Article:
(and thoughts on 11 others)
One of the things I sorely miss about SF (the city, San Francisco) is my SF (the genre, Sci-fi) Book Club. We started in March 2008, taking turns each picking a book. Our membership waxed and waned from nearly 10 to barely 2 or 3 at times. We had periods where we met every 6 weeks like clockwork, then some others where we couldn't get together a next meeting for months. Even in the face of all these starts and stops, we got through 21 books by the time I moved to the Boston Area in July 2011.
Despite being a very book kind of guy and card-carrying geek of multiple lineages (Star Trek, Star Wars, comics collector, D&D player, I could go on), I had actually never read much Sci-fi, so I was interested to see what was out there, and what I would think of it. From the admittedly not completely scientifc selection of the books picked by the guys and surprisingly large number of gals in our group, here's my vote on a top 10, in alphabetical order (spoiler light beyond the basic premises, since I hate spoilers):
1. A Fire Upon the Deep (Vernor Vinge, 1993) In full disclosure mode, I must note that this is one of the ones I picked. That being said, I really didn't know a lot about it beyond being familiar with Vernor Vinge from his relationship to thought about the Singularity. It turned out to be a delight for the way it combined genres- at heart it's a kind of horror story, with a really scary ultra-intelligence monster. But the story gets told in a unique Sci-fi setting (a race across across the galaxy, which turns out to be segregated by zones where intelligence, and even the laws of physics, are more advanced on the edge, and get duller toward the center). And a great deal of the action happens in what is basically a fantasy setting, full of castles and palace intrigue. Really well written, delightful all the way through, and provocative.
8. The Mote In God’s Eye (Larry Niven and Jerry Pournelle, 1974) There's also some feudality here, in that there are lords and ladies in an interstellar monarchy. This turns out to be a feature of several of the books we read, a portrayal of human civilization becoming more feudal as it spreads out across multiple star systems. The focus of the action, though, is first contact with the Moties. I'll leave it to you to find out all about them, but suffice it to say it is a superb portrayal of just how physically and culturally alien an alien race might turn out to be. Plus it's just good, character-rich, well-plotted, fast-paced fun to read.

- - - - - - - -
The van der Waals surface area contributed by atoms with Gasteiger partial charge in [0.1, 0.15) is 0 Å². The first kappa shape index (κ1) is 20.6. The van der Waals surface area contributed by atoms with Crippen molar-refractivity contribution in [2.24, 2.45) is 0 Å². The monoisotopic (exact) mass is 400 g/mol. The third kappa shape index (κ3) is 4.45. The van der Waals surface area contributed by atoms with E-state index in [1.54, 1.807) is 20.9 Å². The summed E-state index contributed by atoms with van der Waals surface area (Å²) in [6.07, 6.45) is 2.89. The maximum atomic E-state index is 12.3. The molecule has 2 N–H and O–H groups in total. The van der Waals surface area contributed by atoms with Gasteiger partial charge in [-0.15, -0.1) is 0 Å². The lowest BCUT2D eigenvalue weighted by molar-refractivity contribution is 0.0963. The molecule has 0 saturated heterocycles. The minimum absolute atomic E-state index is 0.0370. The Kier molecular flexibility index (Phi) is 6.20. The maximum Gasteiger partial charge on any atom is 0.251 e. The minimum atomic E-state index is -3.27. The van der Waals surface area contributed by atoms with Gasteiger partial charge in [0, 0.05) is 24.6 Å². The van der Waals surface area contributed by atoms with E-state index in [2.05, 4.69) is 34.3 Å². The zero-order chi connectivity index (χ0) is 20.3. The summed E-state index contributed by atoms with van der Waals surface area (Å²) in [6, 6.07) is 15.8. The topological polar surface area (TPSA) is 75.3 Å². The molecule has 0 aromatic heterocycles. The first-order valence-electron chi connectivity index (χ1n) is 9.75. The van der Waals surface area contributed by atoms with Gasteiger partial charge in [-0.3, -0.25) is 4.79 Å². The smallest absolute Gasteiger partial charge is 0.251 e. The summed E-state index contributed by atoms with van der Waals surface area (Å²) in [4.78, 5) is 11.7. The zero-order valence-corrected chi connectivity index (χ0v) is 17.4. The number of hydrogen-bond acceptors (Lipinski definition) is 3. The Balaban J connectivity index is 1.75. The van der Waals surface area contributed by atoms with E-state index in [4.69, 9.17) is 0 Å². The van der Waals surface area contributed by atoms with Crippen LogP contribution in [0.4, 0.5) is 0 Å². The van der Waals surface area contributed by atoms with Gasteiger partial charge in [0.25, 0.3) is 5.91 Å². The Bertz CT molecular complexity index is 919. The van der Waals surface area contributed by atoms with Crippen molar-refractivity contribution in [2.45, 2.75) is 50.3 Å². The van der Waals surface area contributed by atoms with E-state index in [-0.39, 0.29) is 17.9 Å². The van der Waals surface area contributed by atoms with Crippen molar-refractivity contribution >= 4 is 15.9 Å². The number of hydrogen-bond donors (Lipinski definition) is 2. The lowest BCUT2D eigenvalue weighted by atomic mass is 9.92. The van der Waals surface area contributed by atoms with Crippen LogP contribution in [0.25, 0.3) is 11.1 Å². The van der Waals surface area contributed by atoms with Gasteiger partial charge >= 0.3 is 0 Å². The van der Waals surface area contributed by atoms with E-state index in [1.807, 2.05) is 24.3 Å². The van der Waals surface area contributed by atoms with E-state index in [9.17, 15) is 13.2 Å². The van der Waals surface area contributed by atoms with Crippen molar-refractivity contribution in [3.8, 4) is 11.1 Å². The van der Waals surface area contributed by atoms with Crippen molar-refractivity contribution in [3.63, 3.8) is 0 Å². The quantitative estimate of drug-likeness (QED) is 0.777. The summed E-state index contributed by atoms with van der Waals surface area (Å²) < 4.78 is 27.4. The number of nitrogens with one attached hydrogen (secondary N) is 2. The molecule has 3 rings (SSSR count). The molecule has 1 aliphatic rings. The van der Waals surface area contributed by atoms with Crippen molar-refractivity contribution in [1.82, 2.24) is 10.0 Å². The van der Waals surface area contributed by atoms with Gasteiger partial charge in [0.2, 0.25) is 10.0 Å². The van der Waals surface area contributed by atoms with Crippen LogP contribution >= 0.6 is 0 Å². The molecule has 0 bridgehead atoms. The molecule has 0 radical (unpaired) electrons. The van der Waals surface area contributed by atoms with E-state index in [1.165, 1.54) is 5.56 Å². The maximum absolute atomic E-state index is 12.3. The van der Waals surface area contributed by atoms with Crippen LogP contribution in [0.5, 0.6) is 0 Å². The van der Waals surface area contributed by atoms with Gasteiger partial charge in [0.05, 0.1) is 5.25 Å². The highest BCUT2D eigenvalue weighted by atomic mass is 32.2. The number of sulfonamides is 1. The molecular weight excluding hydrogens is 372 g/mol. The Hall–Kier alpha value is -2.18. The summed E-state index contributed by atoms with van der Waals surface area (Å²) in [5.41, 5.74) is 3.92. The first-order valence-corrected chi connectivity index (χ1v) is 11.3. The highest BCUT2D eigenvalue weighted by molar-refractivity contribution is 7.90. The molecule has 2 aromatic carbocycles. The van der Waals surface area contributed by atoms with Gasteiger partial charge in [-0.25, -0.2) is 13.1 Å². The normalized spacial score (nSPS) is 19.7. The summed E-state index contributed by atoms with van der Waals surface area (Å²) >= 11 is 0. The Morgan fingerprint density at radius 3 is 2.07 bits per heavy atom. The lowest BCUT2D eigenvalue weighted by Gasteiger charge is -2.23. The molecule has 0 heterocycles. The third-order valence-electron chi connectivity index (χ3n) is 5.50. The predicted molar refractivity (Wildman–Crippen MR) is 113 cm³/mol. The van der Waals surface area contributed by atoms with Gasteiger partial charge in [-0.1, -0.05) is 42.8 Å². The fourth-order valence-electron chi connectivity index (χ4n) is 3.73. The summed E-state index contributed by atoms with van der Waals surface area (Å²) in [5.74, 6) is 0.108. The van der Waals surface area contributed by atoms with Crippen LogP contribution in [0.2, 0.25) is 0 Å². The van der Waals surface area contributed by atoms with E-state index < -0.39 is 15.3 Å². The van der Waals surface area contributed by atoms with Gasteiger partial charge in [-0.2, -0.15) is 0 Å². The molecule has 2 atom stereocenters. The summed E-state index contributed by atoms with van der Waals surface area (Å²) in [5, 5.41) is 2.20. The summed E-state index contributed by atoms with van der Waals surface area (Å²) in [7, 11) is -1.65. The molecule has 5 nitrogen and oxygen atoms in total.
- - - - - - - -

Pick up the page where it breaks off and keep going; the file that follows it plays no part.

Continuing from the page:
Honorable Mention (9 other good reads):
Berserker (Fred Saberhagen, 1967)- May man versus killer robot spaceships always be so fun.
Eon (Greg Bear, 1987)- I think about this one a lot, almost a top 10. Stunning ideas about future human evolution, with a time travel twist. Plus great use of Ralph Nader. Really.
Flashforward (Robert J. Sawyer, 1999)- I told you that CERN supercollider would be trouble...
IQ83 (Arthur Herzog, 1978)- A potboiler? Yes. But damn would it be fucked up if this happened.
Quarantine (Greg Egan, 1992)- While this didn't make my top 10, I do think Egan is one of the finest, and most philosophically challenging, sci-fi writers out there. Check out Distress and Permutation City for further mind-bending.
Starship Troopers (Robert Heinlein, 1959)- Right wing? Left wing? Somehow to blame for the movie made from it? And Showgirls as well, through mere association? Or just damn fun reading?
The Divine Invasion (Philip K. Dick, 1981)- One of my favorite authors. If I hadn't already read his book VALIS before I got to the group, it would have been in the top ten above, and this is more from that same, very good, vein.
The Gods Themselves (Isaac Asimov, 1972)- I don't believe Asimov wrote a bad book. Besides which, anything featuring trisexual energy beings is an automatic yes.
The Road (Cormac McCarthy, 2006)- See The Sparrow above vis-a-vis Sci-fi and literary fiction. Either way, a great book that somehow manages to be heartwarming and unrelentingly grim at the same time.
Dishonorable Mention (2 cautionary tales)
Last and First Men (Olaf Stapledon, 1930)- It deserves props for ambitious future history, and recognition as one of the earliest sci-fi novels. It was also very dry and slow. The only one I never finished from the group, sad to say.
The Blind Assassin (Margaret Atwood, 2000)- Great book, albeit very slow to start and frequently quite bleak. Not Sci-fi, though it does contain a sci-fi tale within the tale. Discussions on group policy were had afterward.